by Jacques Werth
Earlier this year, I answered the phone and a man said “I hate cold-calling.”
I said, “I’ve heard that from hundreds of salespeople. What about warm-calling?”
“Warm-calling, what’s that?” he asked.
I asked, “What’s your name and what do you sell?”
Ten minutes later, I knew Robert was calling lab managers, at myriad different types of laboratories, trying to get appointments to sell lab equipment and supplies. He had a good value proposition and he was trying to get the prospects interested enough to give him an appointment. He seldom got appointments and, when he did, he rarely sold anything.
Most successful salespeople have been cold-calling for a very long time. They are the survivors, the ones who stuck it out, put up with the pain and pressure, and hardened themselves to rejection. They learned how to get appointments with prospects who are interested in their products and services. Now, they get enough orders to earn a good living.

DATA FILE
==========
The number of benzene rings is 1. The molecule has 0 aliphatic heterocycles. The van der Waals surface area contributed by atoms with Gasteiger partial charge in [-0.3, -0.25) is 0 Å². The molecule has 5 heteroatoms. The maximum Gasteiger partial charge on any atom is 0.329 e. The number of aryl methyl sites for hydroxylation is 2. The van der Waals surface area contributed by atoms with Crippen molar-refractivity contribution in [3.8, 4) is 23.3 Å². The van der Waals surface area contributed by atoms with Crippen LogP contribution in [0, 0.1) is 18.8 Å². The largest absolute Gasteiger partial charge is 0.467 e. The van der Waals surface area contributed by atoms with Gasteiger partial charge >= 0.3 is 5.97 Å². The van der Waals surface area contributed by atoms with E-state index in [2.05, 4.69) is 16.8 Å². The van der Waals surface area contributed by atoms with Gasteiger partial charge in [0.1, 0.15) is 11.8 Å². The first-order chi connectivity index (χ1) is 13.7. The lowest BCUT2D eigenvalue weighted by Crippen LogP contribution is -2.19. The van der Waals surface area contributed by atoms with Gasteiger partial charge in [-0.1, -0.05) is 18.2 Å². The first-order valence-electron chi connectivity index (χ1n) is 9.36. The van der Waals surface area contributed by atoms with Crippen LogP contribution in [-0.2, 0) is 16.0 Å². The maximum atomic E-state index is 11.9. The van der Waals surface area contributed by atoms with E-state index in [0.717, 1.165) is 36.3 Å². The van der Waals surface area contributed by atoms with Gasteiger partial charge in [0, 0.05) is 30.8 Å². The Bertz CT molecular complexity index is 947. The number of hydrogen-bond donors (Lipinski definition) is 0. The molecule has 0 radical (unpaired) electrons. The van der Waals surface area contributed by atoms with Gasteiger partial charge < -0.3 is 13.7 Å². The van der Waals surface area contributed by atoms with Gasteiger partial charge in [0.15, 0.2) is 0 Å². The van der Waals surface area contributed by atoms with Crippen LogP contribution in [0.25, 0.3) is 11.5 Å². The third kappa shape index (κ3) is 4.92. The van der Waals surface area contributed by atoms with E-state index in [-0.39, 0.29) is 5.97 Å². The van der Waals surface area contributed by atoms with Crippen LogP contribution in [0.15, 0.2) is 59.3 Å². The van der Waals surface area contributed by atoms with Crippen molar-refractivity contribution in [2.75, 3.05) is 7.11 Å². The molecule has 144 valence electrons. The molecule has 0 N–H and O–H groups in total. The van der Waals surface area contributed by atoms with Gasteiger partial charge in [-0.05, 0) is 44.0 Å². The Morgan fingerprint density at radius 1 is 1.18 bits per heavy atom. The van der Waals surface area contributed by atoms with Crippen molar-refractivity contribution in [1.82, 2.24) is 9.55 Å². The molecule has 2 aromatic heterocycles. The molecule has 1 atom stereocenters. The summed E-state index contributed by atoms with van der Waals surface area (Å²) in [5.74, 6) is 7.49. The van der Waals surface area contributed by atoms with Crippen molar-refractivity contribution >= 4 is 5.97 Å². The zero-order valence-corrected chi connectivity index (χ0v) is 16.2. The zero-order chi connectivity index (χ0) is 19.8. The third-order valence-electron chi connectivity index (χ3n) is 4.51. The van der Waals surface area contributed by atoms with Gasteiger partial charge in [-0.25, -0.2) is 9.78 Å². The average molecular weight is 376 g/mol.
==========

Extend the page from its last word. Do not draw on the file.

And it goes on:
The first call that top producing salespeople make to a prospect is, by definition, a cold-call. However, they don’t try to get appointments. They offer their product or service and ask the prospects if it is what they want. Then, they call the same prospects every few weeks, again-and-again. They, change the wording of their offers each time. Those are warm-calls. When a prospect is ready to change to a new supplier, it’s the prospect who asks for an appointment. A high percentage of those prospects eventually become customers. That’s just one of the results of “warm-calling.”
So, Robert learned warm-calling. “Now I make the most prospecting calls of all our salespeople, and the fewest sales visits,” he said. “And, my sales volume is growing faster than I would ever have imagined.”
Obviously, there is a lot more to warm-calling than is explained in this article.
If you want to know more, or to tell me why you think it’s impossible, feel free to post your questions and opinions as a comment below.